Working for birds in Africa

Important Bird Areas in Guinea-Bissau / Zonas Importantes para as Aves na Guinee-Bissau

Fri, 21/12/2012 - 12:59 -- abc_admin
Tim Dodman, Clive Barlow, Joaozinho Sa and Peter Robertson, 2004. Dakar, Senegal: Wetlands International & Bissau: Gabinete de Planificacao Costeira / Organizagao para a Defense e o Desenvolvimento das Zonas Hiimidas na Guine-Bissau. 130 pp, colour illustrations, maps. Softback. ISBN 9058820238. Distributed by NHBS.
page 174

This is the latest addition to the growing series of publications devoted to the Important Bird Areas (IBAs) of a single country, following those on Ethiopia, Egypt, Madagascar, Kenya, Uganda, Southern Africa, Nigeria and Tanzania. As is the case with many other West African countries, the avifauna of Guinea-Bissau is rather imperfectly known, but the gaps are gradually now being filled, the IBA programme having been a major stimulus. This small country boasts ten IBAs, covering more than one million ha - no less than about one third of the country's surface area. The present publication provides site descriptions, with supporting data, several maps and conservation recommendations. These are preceded by an introduction to the IBA process and to Guinea-Bissau, and a synopsis of threats to biodiversity at the national level. The annexes include an updated bird list of 518 species for Guinea-Bissau, detailing occurrence at all ten IBAs, as well as a mammal list. A comparison of the bird list with the previously published list by Dowsett (1993), which contains 319 species, gives an indication of the amount of data that have recently been gathered. A paper, providing details on more than 100 of these additional species that have not yet been properly documented is in preparation (T. Dodman in litt.).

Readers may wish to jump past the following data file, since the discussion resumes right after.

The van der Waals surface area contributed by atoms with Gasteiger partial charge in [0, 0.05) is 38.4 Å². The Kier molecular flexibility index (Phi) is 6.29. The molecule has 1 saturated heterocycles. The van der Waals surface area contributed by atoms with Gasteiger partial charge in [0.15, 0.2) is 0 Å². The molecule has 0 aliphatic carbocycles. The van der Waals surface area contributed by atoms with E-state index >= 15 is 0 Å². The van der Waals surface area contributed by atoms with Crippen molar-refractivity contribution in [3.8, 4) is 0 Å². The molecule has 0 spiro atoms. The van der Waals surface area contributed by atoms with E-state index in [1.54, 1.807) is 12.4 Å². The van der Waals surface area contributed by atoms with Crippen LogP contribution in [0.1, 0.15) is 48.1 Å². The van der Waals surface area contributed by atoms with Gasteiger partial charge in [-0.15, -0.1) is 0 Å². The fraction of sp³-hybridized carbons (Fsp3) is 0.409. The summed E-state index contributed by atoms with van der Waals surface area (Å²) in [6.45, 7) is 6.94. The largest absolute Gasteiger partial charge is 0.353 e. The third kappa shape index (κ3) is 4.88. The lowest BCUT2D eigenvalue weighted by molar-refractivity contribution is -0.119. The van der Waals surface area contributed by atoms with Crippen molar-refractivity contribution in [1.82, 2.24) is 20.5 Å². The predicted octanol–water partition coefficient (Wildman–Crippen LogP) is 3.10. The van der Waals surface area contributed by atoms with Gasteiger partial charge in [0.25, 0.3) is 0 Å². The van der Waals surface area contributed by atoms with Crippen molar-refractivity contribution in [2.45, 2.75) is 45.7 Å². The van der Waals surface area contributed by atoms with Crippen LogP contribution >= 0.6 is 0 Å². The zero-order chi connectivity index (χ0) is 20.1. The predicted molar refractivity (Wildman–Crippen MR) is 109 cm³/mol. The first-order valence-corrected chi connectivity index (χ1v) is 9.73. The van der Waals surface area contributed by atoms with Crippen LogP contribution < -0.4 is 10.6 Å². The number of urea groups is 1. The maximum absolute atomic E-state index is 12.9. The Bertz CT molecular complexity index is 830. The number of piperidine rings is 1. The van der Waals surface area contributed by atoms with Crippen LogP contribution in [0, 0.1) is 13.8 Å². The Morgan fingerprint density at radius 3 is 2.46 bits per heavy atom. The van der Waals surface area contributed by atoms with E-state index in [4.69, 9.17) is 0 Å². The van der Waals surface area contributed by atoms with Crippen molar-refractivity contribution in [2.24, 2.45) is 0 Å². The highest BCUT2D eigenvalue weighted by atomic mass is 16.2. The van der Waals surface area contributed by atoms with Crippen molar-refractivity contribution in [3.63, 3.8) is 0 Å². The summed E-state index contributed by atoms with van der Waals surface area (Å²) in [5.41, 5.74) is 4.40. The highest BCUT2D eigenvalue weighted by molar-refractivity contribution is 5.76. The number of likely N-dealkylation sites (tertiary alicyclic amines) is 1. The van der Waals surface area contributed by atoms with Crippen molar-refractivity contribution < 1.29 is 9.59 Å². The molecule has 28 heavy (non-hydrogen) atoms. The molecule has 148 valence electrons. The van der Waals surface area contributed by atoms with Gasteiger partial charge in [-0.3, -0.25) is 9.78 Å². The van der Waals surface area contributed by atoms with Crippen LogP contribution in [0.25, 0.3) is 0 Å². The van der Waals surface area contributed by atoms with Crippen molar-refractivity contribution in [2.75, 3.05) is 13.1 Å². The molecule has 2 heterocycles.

Despite being small, the country still has a relatively low population density of 31 inhabitants / km2 (in 1997), and has apparently not yet suffered heavy exploitation of its natural resources. The many coastal and inland wetlands are of international importance for waterbirds, with the Bijagos Archipelago alone seasonally supporting close to one million migrant waders. Some areas of the largely unexplored tropical forests are the most westerly point in distribution for several species. However, with an estimated annual increase of 2.9%, the population is growing fast and natural resources are, as everywhere else in Africa, under increasing pressure. This publication, which is entirely in Portuguese and English, provides an invaluable tool to both governmental and non-governmental institutions and organisations that attempt to address conservation issues.

Ron Demey
Dowsett, R. J. 1993. Afrotropical avifaunas: annotated country lists. Guinea-Bissau. Tauraco Res. Rep. 5: 19-23.

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